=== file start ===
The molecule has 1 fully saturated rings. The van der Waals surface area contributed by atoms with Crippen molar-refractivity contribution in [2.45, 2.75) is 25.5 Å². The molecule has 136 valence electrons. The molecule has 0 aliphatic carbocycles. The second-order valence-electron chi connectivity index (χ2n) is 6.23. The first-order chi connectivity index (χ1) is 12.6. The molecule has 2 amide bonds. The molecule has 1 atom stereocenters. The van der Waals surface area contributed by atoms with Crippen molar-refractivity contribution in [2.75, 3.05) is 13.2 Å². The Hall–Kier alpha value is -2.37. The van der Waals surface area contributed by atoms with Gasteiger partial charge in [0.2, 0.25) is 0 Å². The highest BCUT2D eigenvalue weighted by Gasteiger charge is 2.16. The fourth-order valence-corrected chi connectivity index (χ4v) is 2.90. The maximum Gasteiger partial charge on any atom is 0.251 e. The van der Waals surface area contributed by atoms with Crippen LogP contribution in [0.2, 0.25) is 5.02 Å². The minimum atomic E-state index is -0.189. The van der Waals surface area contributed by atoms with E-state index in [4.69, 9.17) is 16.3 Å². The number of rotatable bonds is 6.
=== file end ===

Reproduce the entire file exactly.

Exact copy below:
The molecule has 1 fully saturated rings. The van der Waals surface area contributed by atoms with Crippen molar-refractivity contribution in [2.45, 2.75) is 25.5 Å². The molecule has 136 valence electrons. The molecule has 0 aliphatic carbocycles. The second-order valence-electron chi connectivity index (χ2n) is 6.23. The first-order chi connectivity index (χ1) is 12.6. The molecule has 2 amide bonds. The molecule has 1 atom stereocenters. The van der Waals surface area contributed by atoms with Crippen molar-refractivity contribution in [2.75, 3.05) is 13.2 Å². The Hall–Kier alpha value is -2.37. The van der Waals surface area contributed by atoms with Gasteiger partial charge in [0.2, 0.25) is 0 Å². The highest BCUT2D eigenvalue weighted by Gasteiger charge is 2.16. The fourth-order valence-corrected chi connectivity index (χ4v) is 2.90. The maximum Gasteiger partial charge on any atom is 0.251 e. The van der Waals surface area contributed by atoms with Crippen LogP contribution in [0.2, 0.25) is 5.02 Å². The minimum atomic E-state index is -0.189. The van der Waals surface area contributed by atoms with E-state index in [4.69, 9.17) is 16.3 Å². The number of rotatable bonds is 6.